In Nova Scotia, Canada there is a mystery on Oak Island. In the late 1700s two youths set out for buried treasure on the island. They began to dig a hole that is yet to be finished despite over two hundred years of exploration. The background of the story is explained in the two videos below from the 1970s television show In Search Of...
For those who did not watch the videos here is a brief review: the hole is called the money pit. The pit has several layers of logs which slow digging. Further, at a certain depth the pit floods in with water despite having being a fair amount away from shore. Dye tests showed how dye poured into the pit end up in the ocean giving the idea that there may be tunnels that flood the pit thus acting like a defense mechanism. Finally, there is an alleged stone that says there is buried treasure (but the stone cannot be found). A short two minute movie below is a 3D diagram of the money pit along with the geography and geology of the island.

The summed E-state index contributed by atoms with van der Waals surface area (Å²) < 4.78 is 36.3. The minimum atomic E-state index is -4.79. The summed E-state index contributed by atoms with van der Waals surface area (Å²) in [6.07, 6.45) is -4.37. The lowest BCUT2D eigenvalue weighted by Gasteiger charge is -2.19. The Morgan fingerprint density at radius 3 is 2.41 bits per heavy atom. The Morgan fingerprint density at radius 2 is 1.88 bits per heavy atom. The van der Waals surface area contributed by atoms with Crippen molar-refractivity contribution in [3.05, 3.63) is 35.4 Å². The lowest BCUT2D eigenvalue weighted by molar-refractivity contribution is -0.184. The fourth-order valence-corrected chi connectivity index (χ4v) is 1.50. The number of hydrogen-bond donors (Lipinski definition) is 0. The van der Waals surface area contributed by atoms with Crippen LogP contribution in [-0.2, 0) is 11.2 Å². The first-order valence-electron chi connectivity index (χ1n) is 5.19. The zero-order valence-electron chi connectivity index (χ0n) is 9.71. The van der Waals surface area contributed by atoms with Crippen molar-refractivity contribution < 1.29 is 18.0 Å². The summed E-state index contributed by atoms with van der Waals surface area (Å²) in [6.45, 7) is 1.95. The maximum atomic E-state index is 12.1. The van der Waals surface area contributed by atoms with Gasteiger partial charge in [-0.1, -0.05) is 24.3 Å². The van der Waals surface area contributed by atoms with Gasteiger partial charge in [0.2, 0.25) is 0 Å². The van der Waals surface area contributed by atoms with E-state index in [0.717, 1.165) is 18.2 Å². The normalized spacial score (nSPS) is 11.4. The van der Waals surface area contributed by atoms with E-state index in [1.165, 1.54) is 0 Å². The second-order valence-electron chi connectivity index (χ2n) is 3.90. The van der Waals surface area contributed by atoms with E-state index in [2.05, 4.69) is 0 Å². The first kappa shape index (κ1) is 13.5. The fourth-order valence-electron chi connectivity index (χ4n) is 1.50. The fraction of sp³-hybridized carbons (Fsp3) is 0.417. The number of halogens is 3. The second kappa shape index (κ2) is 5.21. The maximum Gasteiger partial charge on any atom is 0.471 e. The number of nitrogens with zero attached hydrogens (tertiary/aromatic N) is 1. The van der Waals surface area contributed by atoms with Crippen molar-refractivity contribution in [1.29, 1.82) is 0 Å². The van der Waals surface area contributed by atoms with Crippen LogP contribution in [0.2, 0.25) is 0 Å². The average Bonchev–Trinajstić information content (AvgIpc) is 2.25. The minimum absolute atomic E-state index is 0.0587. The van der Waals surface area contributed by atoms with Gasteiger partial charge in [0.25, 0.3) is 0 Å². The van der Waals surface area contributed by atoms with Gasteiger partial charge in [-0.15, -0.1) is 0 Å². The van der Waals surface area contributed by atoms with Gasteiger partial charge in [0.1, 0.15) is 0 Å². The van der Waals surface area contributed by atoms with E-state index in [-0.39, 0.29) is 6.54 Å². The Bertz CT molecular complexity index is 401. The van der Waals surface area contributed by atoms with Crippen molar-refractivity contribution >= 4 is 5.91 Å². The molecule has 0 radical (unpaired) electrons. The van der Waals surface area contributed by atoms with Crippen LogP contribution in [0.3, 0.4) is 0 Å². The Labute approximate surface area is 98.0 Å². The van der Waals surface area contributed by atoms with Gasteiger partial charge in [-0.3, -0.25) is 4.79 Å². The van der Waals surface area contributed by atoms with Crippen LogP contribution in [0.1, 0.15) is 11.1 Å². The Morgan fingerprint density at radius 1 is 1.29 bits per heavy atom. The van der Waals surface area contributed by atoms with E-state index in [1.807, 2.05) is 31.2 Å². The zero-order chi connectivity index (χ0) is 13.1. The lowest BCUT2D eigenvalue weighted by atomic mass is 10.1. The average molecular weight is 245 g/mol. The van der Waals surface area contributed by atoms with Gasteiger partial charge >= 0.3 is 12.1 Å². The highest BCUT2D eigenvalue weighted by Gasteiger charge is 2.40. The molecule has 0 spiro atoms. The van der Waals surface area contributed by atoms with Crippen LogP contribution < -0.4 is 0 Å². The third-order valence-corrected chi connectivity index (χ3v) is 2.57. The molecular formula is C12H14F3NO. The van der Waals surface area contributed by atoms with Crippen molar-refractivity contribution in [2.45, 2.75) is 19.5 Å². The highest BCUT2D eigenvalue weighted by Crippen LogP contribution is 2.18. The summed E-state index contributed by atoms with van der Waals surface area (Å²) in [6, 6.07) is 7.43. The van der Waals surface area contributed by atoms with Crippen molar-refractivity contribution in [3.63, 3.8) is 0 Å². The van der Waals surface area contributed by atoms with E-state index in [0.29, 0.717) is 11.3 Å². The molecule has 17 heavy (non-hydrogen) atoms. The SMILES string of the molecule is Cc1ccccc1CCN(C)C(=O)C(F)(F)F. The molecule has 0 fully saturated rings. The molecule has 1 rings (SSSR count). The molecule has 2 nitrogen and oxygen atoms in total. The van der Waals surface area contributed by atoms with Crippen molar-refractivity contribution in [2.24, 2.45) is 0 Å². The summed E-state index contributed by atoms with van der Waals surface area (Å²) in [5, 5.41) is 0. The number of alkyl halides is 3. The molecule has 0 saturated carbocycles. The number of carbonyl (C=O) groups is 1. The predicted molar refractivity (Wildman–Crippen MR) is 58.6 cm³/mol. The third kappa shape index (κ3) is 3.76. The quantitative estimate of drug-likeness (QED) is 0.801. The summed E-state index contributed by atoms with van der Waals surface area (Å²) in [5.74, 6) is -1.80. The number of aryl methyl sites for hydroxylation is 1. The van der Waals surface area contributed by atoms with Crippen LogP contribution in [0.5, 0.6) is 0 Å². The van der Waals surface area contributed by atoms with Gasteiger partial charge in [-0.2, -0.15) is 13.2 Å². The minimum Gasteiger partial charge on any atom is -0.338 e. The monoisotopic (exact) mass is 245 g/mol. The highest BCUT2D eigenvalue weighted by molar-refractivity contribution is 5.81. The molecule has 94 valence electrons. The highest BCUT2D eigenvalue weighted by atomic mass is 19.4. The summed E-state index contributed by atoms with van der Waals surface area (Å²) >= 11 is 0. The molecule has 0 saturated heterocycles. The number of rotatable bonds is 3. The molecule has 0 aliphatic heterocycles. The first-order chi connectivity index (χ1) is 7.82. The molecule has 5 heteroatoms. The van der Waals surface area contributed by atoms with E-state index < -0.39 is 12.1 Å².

Now the mystery of Oak Island may be pirate treasure but it also could be physical geography. Geologist Robert Dunfield did not find a flood tunnel during his investigation. In fact, the underlying limestone is full of water-filled natural caves. It is possible that tide pressure could move the water around in the caves. The underground water could periodically fill the money pit because of this tidal pressure. The constant ebb and flow of the tides could force dye from the pit to the ocean. As for the timbers, natural sinkholes in that area of Canada have been known to have layers of timber at periodic distances. These sink hole will suck in debris like fibers and timer and be recapped by sand and dirt. This repeatable geographic cycle could replicate the money pit.
So is Oak Island a treasure island or are is it just natural? The money pit is probably just a natural geographic feature that was misinterpreted (if it was treasure it is the most complex vault ever with no equal). None the less it is a fascinating romantic story of history and geography.